Told in three different yet related stories Ruhorahoza calls "a working hypothesis," the disappearance of the girl (or, rather, a young woman) offers up three scenarios involving sex, murder and shame. Using the same actors — plus a narrator (Matt Ray Brown) who speaks for the white journalist — the smaller stories are rather about bigger issues about the culture of Rwanda changing and expanding and how Rwandans are adapting to it (an allegory of sorts some may say). Except we are not getting a direct viewpoint from Rwandans but vis-a-vis what Ruhorahoza imagines what an American (or perhaps any white westerner) would see if he or she lived among the anxious Rwandans.

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Monday
Feb232015

Cronies

Cronies
Director: Michael Larnell
Released on: Janury 25th, 2015 [Sundance Film Festival] / TBA 2015
Grade: 3 out of 5 meatballs
Reviewed by: John Esther 

Louis (George Sample III) and Jack (Zurich Bucker) go way back. Childhood friends, these two share the kind of special bond that no two kids should ever have to share. But the years have gone by, and while Louis seems to have matured — at least a little — Jack is as angry and edgy as ever.

Accordingly, Louis currently prefers the company of Andrew (Brian Kowalski), a kid from the other side of the 'hood but no less slothful and youthful than Louis or Jack. "Andy," however, is a lot more mellow than Jack.

Until the day of the (mostly) black and white "Cronies" takes place, Jack had never heard or met Andrew. This is in part due to the fact that if Louis had mentioned Andrew, the mistrustful Jack would have annoyed Louis with questions fueled by insecurity and masked by anger.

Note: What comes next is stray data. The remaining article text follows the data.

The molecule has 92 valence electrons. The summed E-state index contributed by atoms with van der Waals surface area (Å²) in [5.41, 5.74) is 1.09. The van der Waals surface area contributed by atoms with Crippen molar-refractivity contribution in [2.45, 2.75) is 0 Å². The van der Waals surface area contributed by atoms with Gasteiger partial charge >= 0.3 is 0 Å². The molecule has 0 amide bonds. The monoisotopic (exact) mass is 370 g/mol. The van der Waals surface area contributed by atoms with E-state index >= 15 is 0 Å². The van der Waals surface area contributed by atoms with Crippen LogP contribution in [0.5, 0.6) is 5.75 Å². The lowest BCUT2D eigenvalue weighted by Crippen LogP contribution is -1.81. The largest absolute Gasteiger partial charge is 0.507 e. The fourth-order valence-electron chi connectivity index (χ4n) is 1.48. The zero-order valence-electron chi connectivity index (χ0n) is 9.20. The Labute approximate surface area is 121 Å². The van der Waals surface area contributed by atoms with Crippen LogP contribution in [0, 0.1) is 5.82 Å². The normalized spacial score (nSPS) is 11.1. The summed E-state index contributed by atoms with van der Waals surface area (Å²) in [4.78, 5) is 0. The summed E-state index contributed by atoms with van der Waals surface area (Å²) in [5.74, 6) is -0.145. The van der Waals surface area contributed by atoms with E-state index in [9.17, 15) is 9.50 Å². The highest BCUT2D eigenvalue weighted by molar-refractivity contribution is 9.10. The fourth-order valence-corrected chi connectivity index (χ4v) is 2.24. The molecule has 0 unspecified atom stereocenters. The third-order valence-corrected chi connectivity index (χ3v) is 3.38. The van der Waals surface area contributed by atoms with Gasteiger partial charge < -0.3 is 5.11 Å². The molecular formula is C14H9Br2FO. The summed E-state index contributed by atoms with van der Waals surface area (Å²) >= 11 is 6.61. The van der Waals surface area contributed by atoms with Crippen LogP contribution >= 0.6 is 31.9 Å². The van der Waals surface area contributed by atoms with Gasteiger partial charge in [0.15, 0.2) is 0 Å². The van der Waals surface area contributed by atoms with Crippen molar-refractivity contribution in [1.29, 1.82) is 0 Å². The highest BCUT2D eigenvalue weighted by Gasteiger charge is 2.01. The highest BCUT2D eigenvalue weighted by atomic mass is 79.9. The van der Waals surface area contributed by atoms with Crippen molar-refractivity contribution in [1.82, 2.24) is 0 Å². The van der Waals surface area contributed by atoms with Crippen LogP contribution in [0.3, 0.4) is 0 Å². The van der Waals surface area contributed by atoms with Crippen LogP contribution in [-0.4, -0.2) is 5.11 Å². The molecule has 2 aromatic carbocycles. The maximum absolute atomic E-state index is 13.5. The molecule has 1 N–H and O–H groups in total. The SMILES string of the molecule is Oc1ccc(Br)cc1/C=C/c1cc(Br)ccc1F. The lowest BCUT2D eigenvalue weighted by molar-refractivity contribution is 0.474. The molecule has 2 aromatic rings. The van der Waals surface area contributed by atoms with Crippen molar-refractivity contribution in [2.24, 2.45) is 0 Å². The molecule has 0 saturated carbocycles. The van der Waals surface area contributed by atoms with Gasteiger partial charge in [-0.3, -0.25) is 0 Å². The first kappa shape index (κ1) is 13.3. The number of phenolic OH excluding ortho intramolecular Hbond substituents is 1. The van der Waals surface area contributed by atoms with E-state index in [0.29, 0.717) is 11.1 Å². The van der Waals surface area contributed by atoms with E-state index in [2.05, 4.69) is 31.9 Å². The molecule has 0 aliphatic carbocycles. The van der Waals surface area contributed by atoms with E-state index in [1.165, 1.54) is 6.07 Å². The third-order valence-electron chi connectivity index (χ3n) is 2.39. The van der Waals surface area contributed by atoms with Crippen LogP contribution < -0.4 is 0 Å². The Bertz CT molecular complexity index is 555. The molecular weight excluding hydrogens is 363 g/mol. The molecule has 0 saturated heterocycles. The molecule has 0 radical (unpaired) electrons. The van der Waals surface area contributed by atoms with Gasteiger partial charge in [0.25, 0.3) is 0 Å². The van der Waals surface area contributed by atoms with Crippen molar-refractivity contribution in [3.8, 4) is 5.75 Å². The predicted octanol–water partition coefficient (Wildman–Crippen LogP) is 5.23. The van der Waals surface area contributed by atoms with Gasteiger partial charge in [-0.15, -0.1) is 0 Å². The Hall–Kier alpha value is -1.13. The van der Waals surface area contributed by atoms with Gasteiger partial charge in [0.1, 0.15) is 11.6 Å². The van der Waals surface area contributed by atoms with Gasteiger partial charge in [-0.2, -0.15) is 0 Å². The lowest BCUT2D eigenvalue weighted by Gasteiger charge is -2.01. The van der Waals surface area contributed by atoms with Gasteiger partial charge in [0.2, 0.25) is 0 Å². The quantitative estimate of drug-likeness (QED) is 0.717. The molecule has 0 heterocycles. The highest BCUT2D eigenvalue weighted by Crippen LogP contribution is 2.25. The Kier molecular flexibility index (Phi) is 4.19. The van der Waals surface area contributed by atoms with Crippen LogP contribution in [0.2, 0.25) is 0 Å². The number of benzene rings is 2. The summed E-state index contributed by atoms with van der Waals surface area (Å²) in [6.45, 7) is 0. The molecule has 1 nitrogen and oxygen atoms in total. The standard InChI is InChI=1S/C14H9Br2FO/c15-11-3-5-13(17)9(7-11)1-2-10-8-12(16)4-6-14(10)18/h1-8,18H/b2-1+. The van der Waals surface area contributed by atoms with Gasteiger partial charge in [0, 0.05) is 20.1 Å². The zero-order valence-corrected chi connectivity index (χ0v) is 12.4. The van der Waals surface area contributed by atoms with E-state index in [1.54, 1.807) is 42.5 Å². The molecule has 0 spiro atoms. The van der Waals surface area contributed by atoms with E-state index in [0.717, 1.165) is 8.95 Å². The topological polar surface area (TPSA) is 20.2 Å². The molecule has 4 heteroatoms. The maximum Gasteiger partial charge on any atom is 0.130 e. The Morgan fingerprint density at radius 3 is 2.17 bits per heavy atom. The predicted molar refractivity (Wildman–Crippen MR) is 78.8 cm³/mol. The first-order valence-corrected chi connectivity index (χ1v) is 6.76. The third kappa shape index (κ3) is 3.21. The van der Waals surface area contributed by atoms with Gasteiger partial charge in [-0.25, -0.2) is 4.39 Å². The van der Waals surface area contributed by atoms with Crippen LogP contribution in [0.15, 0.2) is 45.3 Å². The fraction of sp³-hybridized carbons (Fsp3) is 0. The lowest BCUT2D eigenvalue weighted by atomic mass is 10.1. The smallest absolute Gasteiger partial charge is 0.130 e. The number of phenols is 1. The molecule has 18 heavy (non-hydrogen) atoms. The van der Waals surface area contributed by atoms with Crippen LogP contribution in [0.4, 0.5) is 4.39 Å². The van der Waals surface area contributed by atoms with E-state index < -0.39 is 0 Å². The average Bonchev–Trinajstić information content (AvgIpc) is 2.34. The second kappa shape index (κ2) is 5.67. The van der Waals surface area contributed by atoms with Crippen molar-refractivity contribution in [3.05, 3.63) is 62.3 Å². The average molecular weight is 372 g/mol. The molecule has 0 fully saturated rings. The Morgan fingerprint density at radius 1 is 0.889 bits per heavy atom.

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Monday
Feb232015

Chorus

Chorus
Director: François Delisle
Released on: January 23rd, 2015 [Sundance Film Festival] / March 2015 [Canada]
Grade: 3 out of 5 meatballs
Reviewed by: John Esther

Shot in black and white and mostly during Canadian winter months, the look of Chorus is as dreary as its tale of woe.

A man named Jean-Pierre (Luc Senay) walks into an interrogation room and sits down across from a police official named Hervé (Didier Lucien). He does not want a lawyer. The overweight, slouching (toward Gomorrah) criminal is there to admit to another crime he committed. It happened ten years ago and it involves an 8-year-old boy who was not very good at sports, had lost his bike key and broke the cardinal rule about getting into a car with strangers.

As Jean-Pierre continues his story, a sense of dread seeps in. This is a story which cannot end well. But, before Jean-Pierre is done telling his story, writer-director-cinematographer-editor Francois Delisle's film cuts away to the film's two protagonists, a couple filled with existential dread. Except the couple are no longer together.